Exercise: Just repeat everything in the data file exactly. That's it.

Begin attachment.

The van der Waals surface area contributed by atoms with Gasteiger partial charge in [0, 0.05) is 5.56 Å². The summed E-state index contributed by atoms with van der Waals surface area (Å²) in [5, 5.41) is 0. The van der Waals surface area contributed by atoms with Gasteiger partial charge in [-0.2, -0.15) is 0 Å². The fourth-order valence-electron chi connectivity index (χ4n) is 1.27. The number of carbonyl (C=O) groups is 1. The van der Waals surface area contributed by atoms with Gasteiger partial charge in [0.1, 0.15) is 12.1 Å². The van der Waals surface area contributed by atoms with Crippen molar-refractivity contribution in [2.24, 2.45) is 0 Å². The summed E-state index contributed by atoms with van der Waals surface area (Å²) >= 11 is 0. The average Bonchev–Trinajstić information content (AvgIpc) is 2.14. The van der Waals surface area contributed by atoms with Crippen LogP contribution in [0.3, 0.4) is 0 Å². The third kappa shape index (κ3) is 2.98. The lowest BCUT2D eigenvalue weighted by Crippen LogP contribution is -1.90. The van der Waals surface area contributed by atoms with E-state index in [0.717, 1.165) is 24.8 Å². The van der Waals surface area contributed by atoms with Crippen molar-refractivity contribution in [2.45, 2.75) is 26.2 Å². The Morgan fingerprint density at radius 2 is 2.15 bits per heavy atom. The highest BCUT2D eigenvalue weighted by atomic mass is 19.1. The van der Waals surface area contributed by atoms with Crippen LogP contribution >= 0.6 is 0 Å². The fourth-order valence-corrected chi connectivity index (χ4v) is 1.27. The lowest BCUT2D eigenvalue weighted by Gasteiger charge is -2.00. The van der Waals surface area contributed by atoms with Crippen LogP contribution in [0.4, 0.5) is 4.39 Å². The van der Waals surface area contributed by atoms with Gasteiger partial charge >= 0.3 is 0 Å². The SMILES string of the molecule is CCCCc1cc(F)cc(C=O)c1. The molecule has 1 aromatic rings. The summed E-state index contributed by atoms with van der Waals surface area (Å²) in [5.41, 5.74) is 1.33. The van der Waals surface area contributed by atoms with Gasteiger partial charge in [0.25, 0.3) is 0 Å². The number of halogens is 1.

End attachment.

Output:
The van der Waals surface area contributed by atoms with Gasteiger partial charge in [0, 0.05) is 5.56 Å². The summed E-state index contributed by atoms with van der Waals surface area (Å²) in [5, 5.41) is 0. The van der Waals surface area contributed by atoms with Gasteiger partial charge in [-0.2, -0.15) is 0 Å². The fourth-order valence-electron chi connectivity index (χ4n) is 1.27. The number of carbonyl (C=O) groups is 1. The van der Waals surface area contributed by atoms with Gasteiger partial charge in [0.1, 0.15) is 12.1 Å². The van der Waals surface area contributed by atoms with Crippen molar-refractivity contribution in [2.24, 2.45) is 0 Å². The summed E-state index contributed by atoms with van der Waals surface area (Å²) >= 11 is 0. The average Bonchev–Trinajstić information content (AvgIpc) is 2.14. The van der Waals surface area contributed by atoms with Crippen LogP contribution in [0.3, 0.4) is 0 Å². The third kappa shape index (κ3) is 2.98. The lowest BCUT2D eigenvalue weighted by Crippen LogP contribution is -1.90. The van der Waals surface area contributed by atoms with E-state index in [0.717, 1.165) is 24.8 Å². The van der Waals surface area contributed by atoms with Crippen molar-refractivity contribution in [2.45, 2.75) is 26.2 Å². The Morgan fingerprint density at radius 2 is 2.15 bits per heavy atom. The highest BCUT2D eigenvalue weighted by atomic mass is 19.1. The van der Waals surface area contributed by atoms with Crippen LogP contribution >= 0.6 is 0 Å². The fourth-order valence-corrected chi connectivity index (χ4v) is 1.27. The lowest BCUT2D eigenvalue weighted by Gasteiger charge is -2.00. The van der Waals surface area contributed by atoms with Crippen LogP contribution in [0.4, 0.5) is 4.39 Å². The van der Waals surface area contributed by atoms with Gasteiger partial charge >= 0.3 is 0 Å². The SMILES string of the molecule is CCCCc1cc(F)cc(C=O)c1. The molecule has 1 aromatic rings. The summed E-state index contributed by atoms with van der Waals surface area (Å²) in [5.41, 5.74) is 1.33. The van der Waals surface area contributed by atoms with Gasteiger partial charge in [0.25, 0.3) is 0 Å². The number of halogens is 1.